ECHR President Urges Turkey to Respect Law Regarding Political Opponents


European Court of Human Rights (ECHR) President, Robert Spano, urged Turkish President Recep Tayyip Erdogan to respect the rule of law and comply with court rulings on political opponents and jailed figures.

Spano’s visit came despite fears it would provide an air of legitimacy to Turkey’s crackdown on media, and other freedoms. According to ECHR’s statement, Spano stressed to President Erdogan “the importance of the rule of law, democracy, and in particular the need to safeguard the independence of the judiciary and freedom of expression.”

“Turkey was under a clear obligation to comply with court rulings, because it was a party to the European Convention on Human Rights,” he said. The ECHR ranked Turkey second, after Russia, on its list of countries with the highest human rights violations recorded in 2019.

This week, President Erdogan accused the bar of turning into a “backyard of terror groups”, for unfurling a banner in remembrance of lawyer Ebru Timtik, 42, who died in an Istanbul hospital. She passed away after a 238-day hunger strike, following her conviction last year for membership in a “terrorist organisation”. Turkey is often chastised by human rights’ advocates for arresting journalists, civil-society leaders, and opposition politicians.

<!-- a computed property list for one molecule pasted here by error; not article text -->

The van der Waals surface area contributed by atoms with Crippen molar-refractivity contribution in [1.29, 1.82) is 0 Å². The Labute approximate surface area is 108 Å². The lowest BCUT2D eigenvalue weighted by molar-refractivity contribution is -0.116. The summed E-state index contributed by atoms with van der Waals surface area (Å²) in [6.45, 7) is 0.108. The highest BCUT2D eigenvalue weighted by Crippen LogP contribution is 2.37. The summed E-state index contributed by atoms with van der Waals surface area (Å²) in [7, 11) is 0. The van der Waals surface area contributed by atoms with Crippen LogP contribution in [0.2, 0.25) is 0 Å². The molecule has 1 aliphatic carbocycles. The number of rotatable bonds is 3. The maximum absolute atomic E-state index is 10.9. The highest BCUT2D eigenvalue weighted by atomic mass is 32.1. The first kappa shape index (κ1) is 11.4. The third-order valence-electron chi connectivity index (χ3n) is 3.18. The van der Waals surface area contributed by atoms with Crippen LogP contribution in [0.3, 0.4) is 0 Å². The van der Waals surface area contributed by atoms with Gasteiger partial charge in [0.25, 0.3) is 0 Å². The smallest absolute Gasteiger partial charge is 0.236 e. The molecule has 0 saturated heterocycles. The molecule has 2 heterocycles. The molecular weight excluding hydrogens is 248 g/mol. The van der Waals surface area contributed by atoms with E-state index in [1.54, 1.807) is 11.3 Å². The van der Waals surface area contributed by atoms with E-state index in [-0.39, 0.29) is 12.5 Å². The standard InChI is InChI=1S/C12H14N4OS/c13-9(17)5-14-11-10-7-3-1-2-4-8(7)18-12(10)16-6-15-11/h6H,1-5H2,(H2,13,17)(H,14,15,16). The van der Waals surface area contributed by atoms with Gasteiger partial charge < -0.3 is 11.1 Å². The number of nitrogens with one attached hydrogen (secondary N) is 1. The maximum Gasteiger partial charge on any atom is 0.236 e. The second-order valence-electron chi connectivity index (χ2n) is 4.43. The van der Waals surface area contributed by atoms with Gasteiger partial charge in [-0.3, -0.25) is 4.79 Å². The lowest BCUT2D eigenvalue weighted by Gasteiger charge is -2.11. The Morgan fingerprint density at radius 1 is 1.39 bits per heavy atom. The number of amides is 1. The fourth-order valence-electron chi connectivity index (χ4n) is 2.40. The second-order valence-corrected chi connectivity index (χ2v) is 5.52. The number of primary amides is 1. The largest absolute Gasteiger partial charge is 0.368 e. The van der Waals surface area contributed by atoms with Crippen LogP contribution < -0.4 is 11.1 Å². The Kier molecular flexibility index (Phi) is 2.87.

President Erdogan’s government has also tightened control of the internet, including access to social media. It has in the past few years shut down television stations and critical outlets. A total of 92 journalists are behind bars in Turkey, the P24 press freedom group claimed.

The government has additionally jailed tens of thousands of people, and sacked more than 100,000 from their state jobs. This is part of a nationwide crackdown that followed a failed coup against President Erdogan in 2016. Critics said the goal of these arrests was an attempt to silence dissent in Turkey.

Meanwhile, Journalist Mehmet Altan, an economics professor who spent almost two years in prison over alleged links to the failed coup, criticized Spano’s visit in an open letter, calling it ill-timed. Emma Sinclair-Webb of Human Rights Watch lashed out at Spano for accepting an honorary doctorate in law from Istanbul University, which “summarily dismissed scores of academics – among them Mehmet Altan, in an unlawful way. Think again Judge Spano,” she tweeted.

Turkey’s Human Rights Association called on Spano to also meet civil-society groups, saying: “A visit to Turkey under such circumstances, solely addressing state institutions, may mean you condone all that has been happening.”

Spano met President Erdogan and Justice Minister Abdulhamit Gul. In his speech, Spano noted the detention, and conviction of former Turkish judge, Alparslan Altan.